Near-death author waterboarded girl
A paediatrician known for his research on paranormal science and near-death experiences with children has been found guilty of waterboarding the daughter of his long-time companion by holding her head under a tap.
The jury in Georgetown, Delaware, deliberated for about six hours before returning its verdict against Melvin Morse, 60.
Morse was charged with three felonies - two for alleged waterboarding and one for alleged suffocation by hand. He was convicted of one - waterboarding in the bath - and five misdemeanours. Jurors reduced the second waterboarding charge to a misdemeanour and cleared Morse of the suffocation charge.
Morse, who showed no reaction as the verdict was read, was ordered to surrender his passport and will remain on bail until his sentencing on April 11.
He faces a maximum of 10 years in prison, but a lesser punishment is likely under state sentencing guidelines. Each misdemeanour carries a maximum of one year in prison but typically results in probation. The felony reckless endangerment conviction for waterboarding carries a maximum of five years in prison, but a presumptive sentence of 15 months.
Prosecutor Melanie Withers said she was "very gratified" by the verdict, and was on her way to speak to the victim, now 12.
Morse declined to comment and referred questions to his lawyers. "He maintains his innocence to this day," said one of them, John Brady.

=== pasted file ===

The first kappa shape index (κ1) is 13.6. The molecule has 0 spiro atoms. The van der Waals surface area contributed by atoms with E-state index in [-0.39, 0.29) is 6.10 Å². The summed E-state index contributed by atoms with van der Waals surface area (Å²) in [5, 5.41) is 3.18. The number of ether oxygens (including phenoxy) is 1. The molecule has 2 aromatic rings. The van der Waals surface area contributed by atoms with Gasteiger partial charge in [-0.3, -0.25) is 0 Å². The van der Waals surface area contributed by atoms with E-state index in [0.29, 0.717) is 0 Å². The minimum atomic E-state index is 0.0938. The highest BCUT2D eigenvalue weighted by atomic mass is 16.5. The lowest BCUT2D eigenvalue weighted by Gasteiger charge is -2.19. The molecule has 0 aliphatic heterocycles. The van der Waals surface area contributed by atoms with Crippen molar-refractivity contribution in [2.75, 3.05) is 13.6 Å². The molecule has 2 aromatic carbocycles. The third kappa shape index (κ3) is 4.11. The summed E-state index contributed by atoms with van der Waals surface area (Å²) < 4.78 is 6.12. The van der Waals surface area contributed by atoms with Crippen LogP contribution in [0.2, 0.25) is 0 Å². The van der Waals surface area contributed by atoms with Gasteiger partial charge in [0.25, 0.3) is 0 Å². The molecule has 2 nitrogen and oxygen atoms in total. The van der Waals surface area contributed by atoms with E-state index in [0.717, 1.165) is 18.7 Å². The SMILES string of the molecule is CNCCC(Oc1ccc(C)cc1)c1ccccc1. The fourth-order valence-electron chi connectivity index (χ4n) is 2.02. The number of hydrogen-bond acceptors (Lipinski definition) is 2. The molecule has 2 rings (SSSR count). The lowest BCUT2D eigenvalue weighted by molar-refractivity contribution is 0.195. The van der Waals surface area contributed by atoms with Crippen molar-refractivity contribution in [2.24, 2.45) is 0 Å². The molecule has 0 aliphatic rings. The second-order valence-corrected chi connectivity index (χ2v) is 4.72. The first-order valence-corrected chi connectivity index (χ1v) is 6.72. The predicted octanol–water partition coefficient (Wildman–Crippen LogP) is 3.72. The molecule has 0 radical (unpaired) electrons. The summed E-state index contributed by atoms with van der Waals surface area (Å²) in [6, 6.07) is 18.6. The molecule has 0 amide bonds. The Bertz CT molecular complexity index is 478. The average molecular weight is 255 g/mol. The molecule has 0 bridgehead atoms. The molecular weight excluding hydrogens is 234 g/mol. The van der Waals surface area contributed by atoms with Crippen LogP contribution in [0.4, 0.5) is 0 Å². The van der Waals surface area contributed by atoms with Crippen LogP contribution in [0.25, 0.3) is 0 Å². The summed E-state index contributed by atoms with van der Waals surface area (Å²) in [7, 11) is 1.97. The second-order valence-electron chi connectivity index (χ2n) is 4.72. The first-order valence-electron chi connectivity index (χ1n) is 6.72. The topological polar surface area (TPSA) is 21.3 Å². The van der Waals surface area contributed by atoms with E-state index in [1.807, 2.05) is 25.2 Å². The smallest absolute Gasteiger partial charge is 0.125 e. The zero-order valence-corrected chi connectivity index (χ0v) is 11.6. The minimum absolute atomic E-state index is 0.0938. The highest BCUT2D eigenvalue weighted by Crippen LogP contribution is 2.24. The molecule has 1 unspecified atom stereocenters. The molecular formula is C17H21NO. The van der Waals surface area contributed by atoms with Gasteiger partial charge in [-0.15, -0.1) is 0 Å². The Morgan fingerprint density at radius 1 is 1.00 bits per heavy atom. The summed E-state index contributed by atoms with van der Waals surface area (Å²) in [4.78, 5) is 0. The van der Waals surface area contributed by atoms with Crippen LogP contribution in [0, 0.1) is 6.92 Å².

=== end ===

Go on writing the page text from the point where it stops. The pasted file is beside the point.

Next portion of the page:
Morse's lead defence lawyer, Joseph Hurley, said he planned to appeal.
The girl and her mother, Pauline Morse, told the court that Melvin Morse used waterboarding as a threat or a form of punishment. Waterboarding has been used in the past by US interrogators on terror suspects to simulate drowning and many critics call it torture.
The defence argued that waterboarding was a term jokingly used to describe hair washing the girl did not like.
But Ms Withers portrayed Morse as a brutal and domineering "lord and master" of his household, abusing the girl for years while her mother acquiesced in silence.
Pauline Morse, 41, said she chose to ignore the abuse and was afraid of "undermining" Morse. She also said she did not have a close relationship with the girl for the several years that encompassed the waterboarding and that she did not pay her much attention.
Pauline Morse pleaded guilty last year to misdemeanour endangerment charges and gave evidence against Melvin Morse. She was not in court when the verdict was returned.